Friday, September 18, 1998
Our last full day in Ireland. I awoke to find that I could see the ocean from my window. Kilkeel is located at the mouth or the Carlingford Lough. So we had to drive several miles inland until we reached the City of Newry. Here we were able to cross the river and continue south. We did pass by the Narrow Water Castle in Warren Point but did not stop.
Just south of Newry we passed a huge military (I think) complex on the side of a mountain. There were at least 20 video cameras pointing towards the road at various points. A few miles beyond this we came to the border between Northern Ireland and the Republic of Ireland. As we crossed the border we came to a Garda (Police) checkpoint. There were many police around. There was a sign that stated all cars must stop and ten or so police standing in the road. But every car in front of us drove straight through without stopping so we did the same.
Our first stop today was Monasterboice. This ancient monastic site is just off the main road (N1) into Dublin. It is not signposted so it a little difficult to find. The road to go down is just across from the Monasterboice Inn/Restaurant (I think this was the name). This ancient monastic site boast a huge round tower and three of the best preserved high crosses in Ireland. This side trip is definitely worth the time. Once again, we were the only people there.
From Monasterboice we headed south towards New Grange. On the way we stopped in the town of Slane for lunch. The cafe had wonderful food. I ordered fried chicken, onion rings, and a kidney pie (I had to try one). The kidney pie was basically a Beef Pot Pie. The onion rings were the largest I have ever seen. They were huge. You only got four but each one was massive. The "rings" actually had three or four layers on onion each and they were very thick. The fried chicken appeared to be a whole chicken that they had deep fried. I was stuffed!
We left Slane and continued to New Grange. New Grange is an ancient passage tomb, believed to be the oldest structure on earth. To visit the site you have to go to the visitor's center. They have an extensive museum that is well worth visiting. There is also the obligatory video. To go to the tomb itself you board a minibus. There is controlled access to prevent heavy traffic on the small country roads.
It is believed that New Grange was built nearly 6000 years ago. In that time it has remained completely waterproof. It was rediscovered a hundred years or so ago by a local farmer who had the foresight to preserve the sight.
At the tomb we were give a brief tour (very shabby job - the guide didn't explain the other ruins and structures around the site). We were allowed into the tomb for about 10 minutes where a demonstration of the Winter Solstice is performed. The tomb was built in such a way that on the Winter Solstice the rising sun penetrates the passage to the center of the tomb. The rest of the year the tomb remains dark. Sallie was upset as she was stuck behind several people and was unable to see the demonstration. Of course, my question is if the tomb is this old, and the earth is continually shifting, why does this still work?
There are several other prehistoric sites in this region of the Boyne River Valley. You can visit all three from the New Grange Visitor Center. It takes at least an hour and a half to visit New Grange. To visit the other sites takes a good half day. This is would be time well spent.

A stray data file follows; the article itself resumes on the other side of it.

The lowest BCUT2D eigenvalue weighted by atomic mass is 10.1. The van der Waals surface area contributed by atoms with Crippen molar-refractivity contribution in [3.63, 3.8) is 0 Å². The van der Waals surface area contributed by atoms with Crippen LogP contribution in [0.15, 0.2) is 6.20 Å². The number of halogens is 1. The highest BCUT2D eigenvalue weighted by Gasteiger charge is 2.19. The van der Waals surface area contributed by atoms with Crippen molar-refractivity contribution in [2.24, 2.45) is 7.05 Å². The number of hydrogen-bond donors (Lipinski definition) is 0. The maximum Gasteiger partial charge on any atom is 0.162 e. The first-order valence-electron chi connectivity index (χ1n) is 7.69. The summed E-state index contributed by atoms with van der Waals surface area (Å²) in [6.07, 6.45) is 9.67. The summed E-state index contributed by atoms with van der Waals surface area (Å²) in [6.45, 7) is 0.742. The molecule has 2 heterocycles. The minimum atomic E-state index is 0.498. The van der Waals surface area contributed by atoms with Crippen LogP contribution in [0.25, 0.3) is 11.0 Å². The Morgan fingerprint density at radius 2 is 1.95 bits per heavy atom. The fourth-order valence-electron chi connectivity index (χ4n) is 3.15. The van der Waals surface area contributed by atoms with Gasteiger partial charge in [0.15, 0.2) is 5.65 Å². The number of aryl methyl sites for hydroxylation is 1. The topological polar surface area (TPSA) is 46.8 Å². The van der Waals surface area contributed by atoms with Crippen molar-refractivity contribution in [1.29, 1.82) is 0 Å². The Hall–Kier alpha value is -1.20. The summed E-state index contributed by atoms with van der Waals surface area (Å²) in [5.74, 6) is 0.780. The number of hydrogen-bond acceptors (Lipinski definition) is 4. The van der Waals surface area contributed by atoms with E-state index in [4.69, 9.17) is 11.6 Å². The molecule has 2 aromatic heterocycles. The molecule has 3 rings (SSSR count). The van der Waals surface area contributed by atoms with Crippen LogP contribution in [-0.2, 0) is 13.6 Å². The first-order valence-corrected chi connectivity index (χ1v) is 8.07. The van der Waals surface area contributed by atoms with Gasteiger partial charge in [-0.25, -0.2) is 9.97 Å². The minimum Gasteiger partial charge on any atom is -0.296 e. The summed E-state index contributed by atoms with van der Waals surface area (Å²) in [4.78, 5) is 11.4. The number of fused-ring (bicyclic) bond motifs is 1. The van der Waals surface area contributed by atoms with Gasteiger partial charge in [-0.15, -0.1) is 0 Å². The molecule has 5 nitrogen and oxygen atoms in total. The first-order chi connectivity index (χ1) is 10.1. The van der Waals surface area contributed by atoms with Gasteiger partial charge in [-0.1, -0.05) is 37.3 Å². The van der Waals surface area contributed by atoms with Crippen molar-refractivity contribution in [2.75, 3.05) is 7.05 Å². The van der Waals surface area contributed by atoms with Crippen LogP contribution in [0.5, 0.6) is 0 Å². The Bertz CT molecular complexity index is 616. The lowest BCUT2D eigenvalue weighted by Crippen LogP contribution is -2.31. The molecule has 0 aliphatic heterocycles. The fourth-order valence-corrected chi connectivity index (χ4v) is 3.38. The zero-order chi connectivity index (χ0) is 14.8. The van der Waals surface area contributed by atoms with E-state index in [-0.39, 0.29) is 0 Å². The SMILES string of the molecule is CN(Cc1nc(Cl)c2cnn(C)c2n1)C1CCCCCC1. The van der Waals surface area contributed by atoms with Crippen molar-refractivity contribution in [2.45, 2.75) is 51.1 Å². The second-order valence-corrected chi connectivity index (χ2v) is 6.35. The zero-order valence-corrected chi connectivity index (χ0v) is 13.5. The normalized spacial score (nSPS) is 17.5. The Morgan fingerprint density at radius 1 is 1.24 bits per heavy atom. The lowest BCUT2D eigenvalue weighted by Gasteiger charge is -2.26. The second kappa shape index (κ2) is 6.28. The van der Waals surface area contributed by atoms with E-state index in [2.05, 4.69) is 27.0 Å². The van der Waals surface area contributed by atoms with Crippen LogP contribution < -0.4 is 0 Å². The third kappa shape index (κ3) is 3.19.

Back at the visitor's center I started trying to make reservations for our last night in Ireland. I wanted to find a place North of Dublin. It was about 2 p.m. which was almost too late. I had to call nearly 15 places before I found a room. In fact, the place we stayed only had one family room available. This en suite room had a double bed and two singles. At this point I wasn't picky.
I think the reason I had a hard time finding a room was that it was near Dublin and the Airport and it was a weekend. Before we left for the Halfacre B&B in Naul, I wanted to go by the Hill of Tara. We also stopped again in Slane to take a picture of huge stone gate surrounding the grounds of a castle.
The Hill of Tara is the site where the High Kings of Ireland were located. On the way we passed the Hill of Slane where St. Patrick (he is everywhere) lit a Paschel Fire in opposition to the King.
Today Tara has no remaining visible ruins. There is a series of earthworks which are visible as well as some small passage tombs. We watched the VIDEO again. This one was long and boring. The most exciting thing about the video is how it started. The theater is in a church. When the video starts the screen and curtains slowly lower plunging you into blackness.
After the tour we were given a personal tour by one of the guides. I believe this was to compensate for the lousy tour we had received at New Grange. While Tara does not seem like a high hill, from the top you can see forever. The guide told me on a clear day you can see seven different counties. I think I was more fascinated by the site than the others.
Afterwards we spent some time in the small gift shop and used bookstore at the bottom of the hill. And then off to Naul. This was an interesting experience. We soon found ourselves completely lost and turned around. I think we drove completely around Naul before we found the small village. Once we were there we had no problem finding the B&B. After dropping off our luggage, I went back into town to buy some ice cream and colas for everyone. The remainder of the night was spent repacking our luggage to go home the next day.
Today had been beautiful. It was actually hot today. The sky was blue and there was very little wind.